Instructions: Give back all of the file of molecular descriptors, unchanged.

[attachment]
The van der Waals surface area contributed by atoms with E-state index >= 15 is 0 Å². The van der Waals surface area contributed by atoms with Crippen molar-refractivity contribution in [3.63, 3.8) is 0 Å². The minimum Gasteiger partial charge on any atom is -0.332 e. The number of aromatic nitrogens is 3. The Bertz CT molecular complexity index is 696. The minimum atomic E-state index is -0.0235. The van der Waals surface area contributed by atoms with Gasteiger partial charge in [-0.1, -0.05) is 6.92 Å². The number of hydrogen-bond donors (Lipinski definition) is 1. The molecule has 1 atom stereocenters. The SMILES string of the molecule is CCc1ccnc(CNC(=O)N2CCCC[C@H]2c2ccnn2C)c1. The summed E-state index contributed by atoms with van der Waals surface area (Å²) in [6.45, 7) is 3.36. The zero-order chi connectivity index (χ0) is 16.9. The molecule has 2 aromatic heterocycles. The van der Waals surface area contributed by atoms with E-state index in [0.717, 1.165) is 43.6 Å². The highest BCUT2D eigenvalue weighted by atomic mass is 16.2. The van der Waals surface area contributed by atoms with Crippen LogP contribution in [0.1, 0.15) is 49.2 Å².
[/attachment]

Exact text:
The van der Waals surface area contributed by atoms with E-state index >= 15 is 0 Å². The van der Waals surface area contributed by atoms with Crippen molar-refractivity contribution in [3.63, 3.8) is 0 Å². The minimum Gasteiger partial charge on any atom is -0.332 e. The number of aromatic nitrogens is 3. The Bertz CT molecular complexity index is 696. The minimum atomic E-state index is -0.0235. The van der Waals surface area contributed by atoms with Gasteiger partial charge in [-0.1, -0.05) is 6.92 Å². The number of hydrogen-bond donors (Lipinski definition) is 1. The molecule has 1 atom stereocenters. The SMILES string of the molecule is CCc1ccnc(CNC(=O)N2CCCC[C@H]2c2ccnn2C)c1. The summed E-state index contributed by atoms with van der Waals surface area (Å²) in [6.45, 7) is 3.36. The zero-order chi connectivity index (χ0) is 16.9. The molecule has 2 aromatic heterocycles. The van der Waals surface area contributed by atoms with E-state index in [0.717, 1.165) is 43.6 Å². The highest BCUT2D eigenvalue weighted by atomic mass is 16.2. The van der Waals surface area contributed by atoms with Crippen LogP contribution in [0.1, 0.15) is 49.2 Å².